Ali Shehadeh’s goal is to protect seeds that may be hardy enough to survive as many more parts of the world could become hot, arid and inhospitable.
TERBOL, Lebanon —
Ali Shehadeh, a seed hunter, opened the folders with the greatest of care. Inside each was a carefully dried and pressed seed pod: a sweet clover from Egypt, a wild wheat found only in northern Syria, an ancient variety of bread wheat. He had thousands of these folders stacked neatly in a windowless office, a precious herbarium, containing seeds foraged from across the hot, arid and increasingly inhospitable region known as the Fertile Crescent, the birthplace of farming.
Shehadeh is a plant conservationist from Syria. He hunts for the genes contained in the seeds we plant today and what he calls their “wild relatives” from long ago. His goal is to safeguard those seeds that may be hardy enough to feed us in the future, when many more parts of the world could become as hot, arid and inhospitable as it is in Terbol. But searching for seeds that can endure the perils of a hotter planet has not been easy. It has thrown Shehadeh and his organization, the International Center for Agricultural Research in the Dry Areas, or ICARDA, into the messy intersection of food, weather and war.
ICARDA, though it received no state funding, was once known as a darling of the Syrian government. Based in Aleppo, its research had helped to make Syria enviably self-sufficient in wheat production. But a drive to produce thirsty crops also drained Syria’s underground water over the years, and it was followed by a crippling drought that helped to fuel the protests that erupted into armed revolt against the government in 2011.
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ICARDA, in turn, became a casualty of the war. By 2014, the fighting drew closer to its headquarters in Aleppo and its sprawling field station in nearby Tal Hadya. ICARDA’s trucks were stolen. Generators vanished. Most of the fat-tailed Awassi sheep, bred to produce more milk and require less water, were looted and eaten. Shehadeh and the other scientists eventually sent out what they could — including a few of the sheep — and fled, joining half the country’s population in exile.
ICARDA’s most vital project — a seed bank containing 155,000 varieties of the region’s main crops, a sort of agricultural archive of the Fertile Crescent — faced extinction.
But the researchers at ICARDA had a backup copy. Beginning in 2008, long before the war, ICARDA had begun to send seed samples — “accessions” as they are called — to the Svalbard Global Seed Vault, the “doomsday vault,” burrowed into the side of a mountain on a Norwegian island above the Arctic Circle. It was standard procedure, in case anything happened.
War happened. In 2015, as Aleppo disintegrated, ICARDA’s scientists borrowed some of the seeds they had stored in Svalbard and began building anew. This time, they spread out, setting up one seed bank in Morocco and another just across Syria’s border with Lebanon in this vast valley of cypress and grapes known as the Bekaa.
“We are doing our best to re-create everything we had in Aleppo,” Shehadeh said.
The Aleppo headquarters still contains the largest collection of seeds from across the region — 141,000 varieties of wheat, barley, lentils, fava and the like — though neither Shehadeh nor his colleagues know what shape it’s in. They haven’t been able to return.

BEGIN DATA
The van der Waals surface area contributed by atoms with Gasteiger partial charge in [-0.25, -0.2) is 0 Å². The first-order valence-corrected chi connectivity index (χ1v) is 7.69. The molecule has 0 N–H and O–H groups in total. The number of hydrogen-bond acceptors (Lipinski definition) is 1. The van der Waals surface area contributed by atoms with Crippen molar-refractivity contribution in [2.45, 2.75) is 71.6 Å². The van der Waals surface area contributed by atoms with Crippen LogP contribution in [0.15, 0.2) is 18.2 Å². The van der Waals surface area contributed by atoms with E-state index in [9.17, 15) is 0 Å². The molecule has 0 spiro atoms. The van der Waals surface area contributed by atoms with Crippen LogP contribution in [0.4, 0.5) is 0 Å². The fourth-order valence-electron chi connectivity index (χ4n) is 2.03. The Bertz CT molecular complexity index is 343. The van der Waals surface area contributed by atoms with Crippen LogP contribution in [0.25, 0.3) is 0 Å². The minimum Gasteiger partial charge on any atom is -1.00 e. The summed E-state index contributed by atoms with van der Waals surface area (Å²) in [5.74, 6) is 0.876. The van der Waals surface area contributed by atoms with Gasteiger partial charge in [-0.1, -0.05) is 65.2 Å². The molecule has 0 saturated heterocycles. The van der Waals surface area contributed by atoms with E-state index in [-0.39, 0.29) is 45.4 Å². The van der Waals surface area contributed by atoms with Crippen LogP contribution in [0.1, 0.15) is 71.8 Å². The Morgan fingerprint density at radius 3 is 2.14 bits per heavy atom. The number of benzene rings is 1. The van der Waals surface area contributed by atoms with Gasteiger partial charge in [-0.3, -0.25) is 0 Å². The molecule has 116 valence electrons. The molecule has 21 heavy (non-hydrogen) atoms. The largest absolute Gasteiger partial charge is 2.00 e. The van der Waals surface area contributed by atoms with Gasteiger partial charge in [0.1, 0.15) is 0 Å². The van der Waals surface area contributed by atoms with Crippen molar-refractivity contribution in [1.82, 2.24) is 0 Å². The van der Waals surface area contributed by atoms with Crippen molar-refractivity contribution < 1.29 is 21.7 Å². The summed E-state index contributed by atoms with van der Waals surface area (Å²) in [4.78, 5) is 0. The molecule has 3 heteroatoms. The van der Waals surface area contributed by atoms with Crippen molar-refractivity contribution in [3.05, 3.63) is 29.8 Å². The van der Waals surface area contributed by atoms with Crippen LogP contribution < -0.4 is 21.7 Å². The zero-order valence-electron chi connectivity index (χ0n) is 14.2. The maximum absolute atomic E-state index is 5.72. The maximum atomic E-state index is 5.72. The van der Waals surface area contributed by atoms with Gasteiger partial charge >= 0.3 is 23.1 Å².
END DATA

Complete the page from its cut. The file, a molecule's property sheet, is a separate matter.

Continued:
Seed banks have always served as important repositories of biodiversity. But they’re even more crucial, said Tim Benton, a food-security expert at the University of Leeds, at a time the world needs crops that can adapt to the rapid onset of climate change.
“We have to grow considerably different things in considerably different ways,” Benton said. “Certainly for our prime crops, like wheat, the wild relatives are thought to be really important because of the genes that can be crossed back into the wheat lines we have in order to build resilience and adaptation to climate change.”
Especially important, Benton said, because they could easily vanish without protection.
How much Syria’s agricultural crisis was to blame for the outbreak of war is debatable. There is little debate, though, about the impact of global warming on the region, which seems certain to make agriculture extremely precarious.
Temperatures have climbed by at least 0.2 degrees Celsius per decade across the Middle East from 1961-90, and risen by close to 0.4 degrees Celsius in the period since then, according to Andrew Noble, who until recently was ICARDA’s deputy director of research.
This summer, in already hot, dry countries like Iraq, temperatures shot up well past 50 degrees Celsius, about 120 degrees Fahrenheit, on some days. Droughts are more intense and more frequent. Where farmers rely entirely on the rains, as they do in most parts of the Middle East, the future of agriculture, Noble said bluntly, “is pretty bleak.”
This, Shehadeh says, is why he is obsessed with the wild relatives of the seeds that most farmers plant today. He eschews genetically modified seeds. He wants instead to tap the riches of those wild ancestors, which are often hardy and better adapted to harsh climates. “They’re the good stock,” he said.
He hunts for the genetic traits that he says will be most useful in the future: resistance to pests or blistering winds, or the ability to endure in intensely hot summers. He tries to select for those traits and breeds them into the next generation of seeds — in the soil and air where they have always been grown.
ICARDA’s entire collection houses seeds that have sustained the people of the Middle East for centuries, including some 14,700 varieties of bread wheat, 32,000 varieties of barley, and nearly 16,000 varieties of chickpea, the key component of falafel. The Lebanon seed bank houses about 39,000 accessions, and Morocco, an additional 32,000. Most of it is backed up in Svalbard.